Photo 3: Ouedraogo Suzanne: "I live 11 km from school and the cantine allows me to eat, to rest and to study my lessons before classes resume in the afternoon."

Photo 4: Sarambe Karidiata: "Without the cantine, I would be obliged to pass the entire day with nothing to eat."

The noon meal which you so generously support is essential to the phenomenal success of these students.

A student takes a serving bowl from the kitchen
A student takes a serving bowl from the kitchen
Ouedraogo Suzanne
Ouedraogo Suzanne
Sarambe Karidiata
Sarambe Karidiata
Oct 25, 2010

Exciting news from, & for, Lambs for School Girls

Our sincere thanks to our generous GlobalGiving partners for your donations to the Education for 900 Rural Girls in Burkina Faso Project. With your continuing support, we will be able to send another 300 six-year old village girls in northern Burkina Faso to primary school this year. Villagers in this region are indigent farmers and are unable to send their daughters to school. Initial donor support enables these girls to enter school after which their parents commit to raise and sell their lambs each year in order to support their daughters’ educations for the following 12 years.

These girls continue to do very well in school. This table shows percentages of girls supported by the Education for 900 Rural Girls in Burkina Faso (also known as the Lambs for School Project) who have passed the exit exam at the end of primary school and qualified to go on to middle school in comparison to the percentage of all primary school students in northern Burkina.

                         2003     2004      2005      2006     2007     2008     2009     2010

Lambs for School 80.6      80.1      79.3      81.2      82.9      84.4      87.8      86.3

All children          62.4      64.6      64.2      63.2      65.7      66.3      68.0      65.1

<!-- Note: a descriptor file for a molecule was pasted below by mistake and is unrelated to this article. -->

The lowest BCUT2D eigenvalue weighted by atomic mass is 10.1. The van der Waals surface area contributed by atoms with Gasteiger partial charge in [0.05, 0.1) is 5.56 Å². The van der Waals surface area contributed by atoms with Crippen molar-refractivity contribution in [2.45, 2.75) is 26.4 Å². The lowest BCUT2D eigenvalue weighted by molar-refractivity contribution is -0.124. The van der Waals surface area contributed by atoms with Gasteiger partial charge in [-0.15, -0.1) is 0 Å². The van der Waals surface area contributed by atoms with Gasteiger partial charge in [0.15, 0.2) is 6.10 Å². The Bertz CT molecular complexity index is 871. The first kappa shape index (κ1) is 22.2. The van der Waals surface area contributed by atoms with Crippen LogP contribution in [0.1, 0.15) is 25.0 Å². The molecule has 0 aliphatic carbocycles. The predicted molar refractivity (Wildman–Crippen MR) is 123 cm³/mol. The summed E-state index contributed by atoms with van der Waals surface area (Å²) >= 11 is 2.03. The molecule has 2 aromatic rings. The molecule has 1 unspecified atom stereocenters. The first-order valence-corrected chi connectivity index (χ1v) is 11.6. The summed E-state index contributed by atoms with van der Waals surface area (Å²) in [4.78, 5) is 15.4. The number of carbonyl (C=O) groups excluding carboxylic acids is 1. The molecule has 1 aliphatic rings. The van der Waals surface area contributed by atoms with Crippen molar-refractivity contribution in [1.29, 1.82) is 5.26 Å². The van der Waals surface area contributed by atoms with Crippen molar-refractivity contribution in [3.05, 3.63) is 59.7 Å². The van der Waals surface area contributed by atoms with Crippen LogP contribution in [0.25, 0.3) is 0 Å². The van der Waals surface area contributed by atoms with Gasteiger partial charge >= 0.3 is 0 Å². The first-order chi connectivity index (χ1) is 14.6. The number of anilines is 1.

These students continue to do very well in middle and secondary school as well. The passing rate for girls supported by the Lambs for School Project is consistently almost double that of all other middle school students in the region.

I am happy to share with you that NEEED (the local organization that runs this project) is implementing a post secondary training/education project this fall for village girls who successfully complete secondary school. Thus, at least some of the girls who have entered primary school through the Education for 900 Rural Girls in Burkina Faso/Lambs for School Project and who have now successfully completed secondary school will have a chance to receive primary school teacher training, nursing or midwifery training, or a university education. NEEED, with support of its partners, will provide as many scholarships each year as funds allow to these secondary school graduates. Thanks to several generous partners, Friends of Burkina Faso is providing 13 scholarships this year to:  nine (9) girls in primary school teacher training, two (2) girls in diploma nursing training, one (1) girl in State nursing training, and one (1) girl who will attend the University of Ouagadougou and study law.  All of these girls are from rural farming families and 10 are orphans.  THUS, AT LEAST SOME OF THE VILLAGE GIRLS YOU HAVE SUPPORTED WHO AT AGE 6 HAD NO HOPE OF EVEN ENTERING SCHOOL WILL NOW BECOME EDUCATORS, NURSES AND A LAWYER! THANK YOU FOR BEING A PART OF THIS!

I hope you find your partnership with these girls valuable and worthwhile. I know the economy is tough, and I thank you for investing your hard-earned money on the hard-working young women in northern Burkina Faso. Please consider telling your friends and family about the Education for 900 Rural Girls in Burkina Faso Project - share the link on your blogs or social networks, use the tell-a-friend feature on the project page to email your network, or just bring us up in conversation. You know your friends and family best, so use your own words - tell them why you chose this project and what it means to you. If you need additional information, please contact me: smplopper@aol.com.

Thank you again for giving these bright and hard working girls an opportunity to make a difference in their lives, their communities and their nation.

Most sincerely, Suzanne Plopper

"There is no tool for development more effective than the education of girls". Kofi Annon, former U.N. Secretary General